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Dhaka`s tangible and intangible heritage at risk

News Desk || shiningbd

Published: 14:08, 10 May 2022  
Dhaka`s tangible and intangible heritage at risk

Like several other mega cities around the world, Dhaka has being seeing exponential and rapid growth. However, this cost of growth is all too often livability and here Old Dhaka is paying the price.

This observation was made at a Meet the Press event arranged at a local hotel on Monday by the European Union National Institutes for Culture (EUNIC). EUNIC is a network of European national institutes of culture and national bodies engaged in cultural and related activities beyond their national borders.

The upcoming project of EUNIC in Bangladesh, Learning from Puran Dhaka, is a heritage-focused initiative by the EUNIC cluster in Bangladesh comprising Alliance Française, Goethe Institut, British Council, the Spanish and Belgian embassies and the EU Delegation in Bangladesh. Over 80 architectural students from BUET in Dhaka, Mumbai, Trivandrum, and Paris National School of Architecture will work on the project.

Introducing EUNIC and its objectives, director of Alliance Française de Dhaka, M Francois Grosjean spoke about the efforts to promote cultural diversity and mutual understanding between cultures.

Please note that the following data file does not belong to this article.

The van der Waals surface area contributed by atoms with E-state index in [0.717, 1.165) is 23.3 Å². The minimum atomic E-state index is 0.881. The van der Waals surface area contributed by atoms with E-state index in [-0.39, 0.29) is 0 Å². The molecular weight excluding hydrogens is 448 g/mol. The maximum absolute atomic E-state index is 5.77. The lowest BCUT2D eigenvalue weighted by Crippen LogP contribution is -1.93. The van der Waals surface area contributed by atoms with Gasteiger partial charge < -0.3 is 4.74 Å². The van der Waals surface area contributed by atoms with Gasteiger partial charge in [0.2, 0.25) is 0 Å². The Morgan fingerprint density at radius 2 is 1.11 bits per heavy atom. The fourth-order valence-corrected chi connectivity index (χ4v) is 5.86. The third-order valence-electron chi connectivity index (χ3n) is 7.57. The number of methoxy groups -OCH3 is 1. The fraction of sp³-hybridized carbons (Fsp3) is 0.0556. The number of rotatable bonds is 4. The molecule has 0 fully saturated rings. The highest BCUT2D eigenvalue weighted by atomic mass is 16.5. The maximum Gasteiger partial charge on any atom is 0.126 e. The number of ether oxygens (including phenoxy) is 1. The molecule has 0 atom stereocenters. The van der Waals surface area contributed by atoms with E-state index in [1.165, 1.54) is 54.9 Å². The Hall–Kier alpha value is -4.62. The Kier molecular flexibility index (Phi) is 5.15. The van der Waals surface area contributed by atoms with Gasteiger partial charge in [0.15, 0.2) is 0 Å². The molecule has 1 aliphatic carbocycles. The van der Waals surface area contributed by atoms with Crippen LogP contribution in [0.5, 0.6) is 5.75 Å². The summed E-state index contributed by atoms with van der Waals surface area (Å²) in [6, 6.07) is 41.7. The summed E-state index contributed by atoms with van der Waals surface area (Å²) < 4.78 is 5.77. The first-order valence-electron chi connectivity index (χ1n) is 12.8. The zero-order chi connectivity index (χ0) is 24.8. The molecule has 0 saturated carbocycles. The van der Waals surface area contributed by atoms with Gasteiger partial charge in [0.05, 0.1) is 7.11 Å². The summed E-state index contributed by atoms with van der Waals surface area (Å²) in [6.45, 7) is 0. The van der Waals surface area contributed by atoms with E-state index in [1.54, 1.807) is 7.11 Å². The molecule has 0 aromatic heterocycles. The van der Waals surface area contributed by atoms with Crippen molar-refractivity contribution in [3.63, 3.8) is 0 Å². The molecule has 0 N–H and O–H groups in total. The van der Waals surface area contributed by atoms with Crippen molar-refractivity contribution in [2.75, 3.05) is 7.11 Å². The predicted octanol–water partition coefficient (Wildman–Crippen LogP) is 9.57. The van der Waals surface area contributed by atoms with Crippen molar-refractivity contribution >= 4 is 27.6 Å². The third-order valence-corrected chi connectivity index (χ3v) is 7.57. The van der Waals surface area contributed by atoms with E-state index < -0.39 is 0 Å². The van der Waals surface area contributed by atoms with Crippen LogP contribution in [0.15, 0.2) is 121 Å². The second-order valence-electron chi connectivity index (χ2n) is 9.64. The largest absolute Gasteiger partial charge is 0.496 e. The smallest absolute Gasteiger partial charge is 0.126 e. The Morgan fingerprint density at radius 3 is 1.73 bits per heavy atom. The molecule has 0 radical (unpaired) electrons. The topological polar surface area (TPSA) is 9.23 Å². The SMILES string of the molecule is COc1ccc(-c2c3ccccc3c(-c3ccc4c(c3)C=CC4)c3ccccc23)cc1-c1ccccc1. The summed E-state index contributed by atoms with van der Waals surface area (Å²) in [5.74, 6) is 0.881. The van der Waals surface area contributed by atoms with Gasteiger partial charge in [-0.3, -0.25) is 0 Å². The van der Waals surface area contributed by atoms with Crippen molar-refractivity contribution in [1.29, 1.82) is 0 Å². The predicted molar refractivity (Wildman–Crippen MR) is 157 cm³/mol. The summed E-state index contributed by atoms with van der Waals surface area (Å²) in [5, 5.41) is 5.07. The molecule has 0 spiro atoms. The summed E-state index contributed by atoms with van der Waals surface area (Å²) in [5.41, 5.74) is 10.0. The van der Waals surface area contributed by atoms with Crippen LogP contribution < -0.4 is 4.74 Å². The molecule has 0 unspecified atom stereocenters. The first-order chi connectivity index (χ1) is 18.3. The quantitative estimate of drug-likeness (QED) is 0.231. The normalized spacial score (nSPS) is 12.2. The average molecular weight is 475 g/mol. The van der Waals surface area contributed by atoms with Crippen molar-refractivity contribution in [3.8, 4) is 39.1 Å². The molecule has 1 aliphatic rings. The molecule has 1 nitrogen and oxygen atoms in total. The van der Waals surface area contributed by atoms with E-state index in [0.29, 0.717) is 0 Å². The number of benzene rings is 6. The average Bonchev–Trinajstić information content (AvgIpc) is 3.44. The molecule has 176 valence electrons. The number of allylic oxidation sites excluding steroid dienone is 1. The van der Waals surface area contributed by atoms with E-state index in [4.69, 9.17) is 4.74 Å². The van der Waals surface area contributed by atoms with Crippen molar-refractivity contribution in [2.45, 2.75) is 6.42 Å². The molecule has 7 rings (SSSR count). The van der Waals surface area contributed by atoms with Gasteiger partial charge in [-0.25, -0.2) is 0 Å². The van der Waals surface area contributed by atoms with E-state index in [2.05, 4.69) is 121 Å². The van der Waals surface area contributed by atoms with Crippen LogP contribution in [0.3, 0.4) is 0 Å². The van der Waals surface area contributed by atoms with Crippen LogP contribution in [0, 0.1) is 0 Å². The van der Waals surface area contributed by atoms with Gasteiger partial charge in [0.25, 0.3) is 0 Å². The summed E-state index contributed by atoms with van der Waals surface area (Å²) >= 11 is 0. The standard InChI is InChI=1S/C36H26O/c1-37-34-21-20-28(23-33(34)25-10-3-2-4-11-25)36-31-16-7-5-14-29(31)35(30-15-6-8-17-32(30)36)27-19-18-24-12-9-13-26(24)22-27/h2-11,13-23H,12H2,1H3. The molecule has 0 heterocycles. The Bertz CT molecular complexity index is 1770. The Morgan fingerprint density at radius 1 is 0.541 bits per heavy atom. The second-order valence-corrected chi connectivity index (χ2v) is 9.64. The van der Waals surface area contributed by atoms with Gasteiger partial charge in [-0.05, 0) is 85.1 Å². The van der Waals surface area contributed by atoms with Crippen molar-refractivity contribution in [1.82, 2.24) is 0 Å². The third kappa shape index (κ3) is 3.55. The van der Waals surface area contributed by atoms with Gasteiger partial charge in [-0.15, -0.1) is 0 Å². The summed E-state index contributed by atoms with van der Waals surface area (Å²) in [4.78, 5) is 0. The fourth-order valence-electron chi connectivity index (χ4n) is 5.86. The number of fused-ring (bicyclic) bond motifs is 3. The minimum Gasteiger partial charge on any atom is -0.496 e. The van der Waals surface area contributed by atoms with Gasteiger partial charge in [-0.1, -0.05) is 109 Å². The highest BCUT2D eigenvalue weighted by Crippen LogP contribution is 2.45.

Charles Whiteley, EU Ambassador to Bangladesh, said that this project would serve to strengthen cultural relations, advocate international collaboration and enhance the capacity to function as a network.

Tom Miscioscia, director, British Council Bangladesh, said, "Dhaka is a remarkable city, rapidly growing. But this was also a threat to the earlier traditions, history and culture."

He further said the tangible heritage was at risk with the shiny new buildings and new-fangled technology. Also at risk was intangible heritage like folk lore, handicrafts and even local languages.

Kamalika Bose, architect from Mumbai, shared her experience with a similar project in Kolkata saying that they could use their learning from Kolkata in Dhaka in certain areas.

Professor Shayer Ghafur, head of the department of architecture at BUET, said, "Puran Dhaka is deep in our hearts." He said Old Dhaka was paying the price for the rapid growth of the city.

Ashfika Rahman, visual artist and teacher at Pathshala, presented her ideas involving the project aimed at inspiring thought and curiousity about Puran Dhaka's tangible and intangible heritage. This included filmmaking, folk lore, storytelling, music concerts, photography and art exhibitions.
Prothom Alo

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